Scientists have devised a new method to determine the average temperature of the oceans across the world. Researchers claim that this novel method can precisely estimate the changes in the temperature of the world’s oceans over the past 24,000 years by determining the concentration of some specific noble gases in the “air bubbles” trapped inside ice cores in Antarctica.
According to scientists, it almost an impossible task to determine the variations in the average temperature of oceans due to the distribution of different water layers that have a considerable difference in temperatures. However, it is possible to determine the average temperature of oceans indirectly by measuring the amount of krypton, xenon, and argon in the air bubbles trapped inside ice samples. It is because when oceans warm, they release xenon and krypton into the atmosphere in specific quantities (although argon levels are not preserved accurately). By calculating the ratio of xenon and krypton in the air bubbles trapped inside oceans, the average global ocean temperature can be easily calculated.
The current study was carried out by an international team of scientists, including those from the University of Bern, the Scripps Institution of Oceanography (University of California San Diego), and the Swiss Federal Laboratory for Material Science and Technology (EMPA). In this study, researchers focused on the ice cores in Antarctica that are believed to maintain an archive of the Earth’s atmosphere through trapped “air bubbles.” According to Phys.org, ice core samples were collected during the West Antarctic Ice Sheet (WAIS) Divide Ice Core project over six field seasons. Researchers used a drill to remove ice in 3.7-meter-long cylindrical samples and collected several samples spanning 8,000- to 24,000-years-old. The last sample was taken in 2011 from a depth of 3,405 meters. The analysis of these samples suggested that the modern ocean’s average temperature is 3.5 degrees C, and at the peak of the last ice age, this value was 0.9 degrees C.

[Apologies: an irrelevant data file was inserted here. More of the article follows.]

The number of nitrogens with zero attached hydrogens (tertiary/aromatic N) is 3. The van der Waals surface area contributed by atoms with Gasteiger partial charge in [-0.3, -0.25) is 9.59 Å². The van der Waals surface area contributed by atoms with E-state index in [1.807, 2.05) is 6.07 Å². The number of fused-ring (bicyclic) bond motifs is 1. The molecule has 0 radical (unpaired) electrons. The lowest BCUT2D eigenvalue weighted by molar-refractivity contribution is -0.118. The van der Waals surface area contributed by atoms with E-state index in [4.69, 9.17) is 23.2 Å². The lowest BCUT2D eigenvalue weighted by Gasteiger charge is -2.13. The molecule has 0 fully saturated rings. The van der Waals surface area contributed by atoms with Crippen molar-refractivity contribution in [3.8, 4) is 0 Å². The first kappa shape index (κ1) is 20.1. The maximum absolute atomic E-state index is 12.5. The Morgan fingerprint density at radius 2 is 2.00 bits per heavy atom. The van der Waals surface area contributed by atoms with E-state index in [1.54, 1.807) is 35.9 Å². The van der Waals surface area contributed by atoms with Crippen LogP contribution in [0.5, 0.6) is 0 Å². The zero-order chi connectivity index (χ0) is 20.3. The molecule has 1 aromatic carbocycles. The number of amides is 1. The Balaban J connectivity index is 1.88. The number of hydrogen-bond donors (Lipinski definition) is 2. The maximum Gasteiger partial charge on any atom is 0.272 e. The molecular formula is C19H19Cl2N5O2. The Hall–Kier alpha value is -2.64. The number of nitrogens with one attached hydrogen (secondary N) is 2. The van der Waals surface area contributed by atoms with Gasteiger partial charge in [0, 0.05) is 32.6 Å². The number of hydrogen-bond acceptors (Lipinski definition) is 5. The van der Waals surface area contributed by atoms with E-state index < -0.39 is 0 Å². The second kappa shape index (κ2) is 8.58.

According to the researchers, their new method estimated an increase of 2.6 degrees C in the average temperature of the world’s oceans over the past 10,000 years. The team claims their method is not only useful in estimating large-scale changes (such as the transition from the last ice age to the present warm age) but also for tracking current changes in the ocean temperature.
“Our study clearly shows that the basic idea—the connection between the concentration of noble gases in the atmosphere and the average ocean temperature—is correct and that the method works,” said Bernhard Bereiter from the Scripps Institution of Oceanography.
The detailed findings of the study were published in the journal Nature.